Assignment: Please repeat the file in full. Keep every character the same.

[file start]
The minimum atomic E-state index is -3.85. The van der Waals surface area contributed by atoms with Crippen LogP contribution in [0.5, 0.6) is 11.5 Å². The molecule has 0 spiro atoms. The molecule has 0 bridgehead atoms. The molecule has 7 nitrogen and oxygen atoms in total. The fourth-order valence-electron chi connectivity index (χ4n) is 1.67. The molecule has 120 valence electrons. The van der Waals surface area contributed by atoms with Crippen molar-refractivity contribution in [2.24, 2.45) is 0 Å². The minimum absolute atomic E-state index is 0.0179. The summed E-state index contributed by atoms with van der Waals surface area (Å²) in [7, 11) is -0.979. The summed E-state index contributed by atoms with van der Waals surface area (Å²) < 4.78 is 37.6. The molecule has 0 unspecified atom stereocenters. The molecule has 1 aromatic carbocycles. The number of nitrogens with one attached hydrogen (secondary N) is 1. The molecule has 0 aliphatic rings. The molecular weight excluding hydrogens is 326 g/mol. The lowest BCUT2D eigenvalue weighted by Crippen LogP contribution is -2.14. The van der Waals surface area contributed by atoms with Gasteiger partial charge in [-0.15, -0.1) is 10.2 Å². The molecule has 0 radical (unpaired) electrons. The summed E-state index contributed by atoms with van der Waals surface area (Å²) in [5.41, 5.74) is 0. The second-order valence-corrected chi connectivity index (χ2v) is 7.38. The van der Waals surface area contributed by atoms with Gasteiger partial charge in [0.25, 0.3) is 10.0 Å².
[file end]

The minimum atomic E-state index is -3.85. The van der Waals surface area contributed by atoms with Crippen LogP contribution in [0.5, 0.6) is 11.5 Å². The molecule has 0 spiro atoms. The molecule has 0 bridgehead atoms. The molecule has 7 nitrogen and oxygen atoms in total. The fourth-order valence-electron chi connectivity index (χ4n) is 1.67. The molecule has 120 valence electrons. The van der Waals surface area contributed by atoms with Crippen molar-refractivity contribution in [2.24, 2.45) is 0 Å². The minimum absolute atomic E-state index is 0.0179. The summed E-state index contributed by atoms with van der Waals surface area (Å²) in [7, 11) is -0.979. The summed E-state index contributed by atoms with van der Waals surface area (Å²) < 4.78 is 37.6. The molecule has 0 unspecified atom stereocenters. The molecule has 1 aromatic carbocycles. The number of nitrogens with one attached hydrogen (secondary N) is 1. The molecule has 0 aliphatic rings. The molecular weight excluding hydrogens is 326 g/mol. The lowest BCUT2D eigenvalue weighted by Crippen LogP contribution is -2.14. The van der Waals surface area contributed by atoms with Gasteiger partial charge in [-0.15, -0.1) is 10.2 Å². The molecule has 0 radical (unpaired) electrons. The summed E-state index contributed by atoms with van der Waals surface area (Å²) in [5.41, 5.74) is 0. The second-order valence-corrected chi connectivity index (χ2v) is 7.38. The van der Waals surface area contributed by atoms with Gasteiger partial charge in [0.25, 0.3) is 10.0 Å².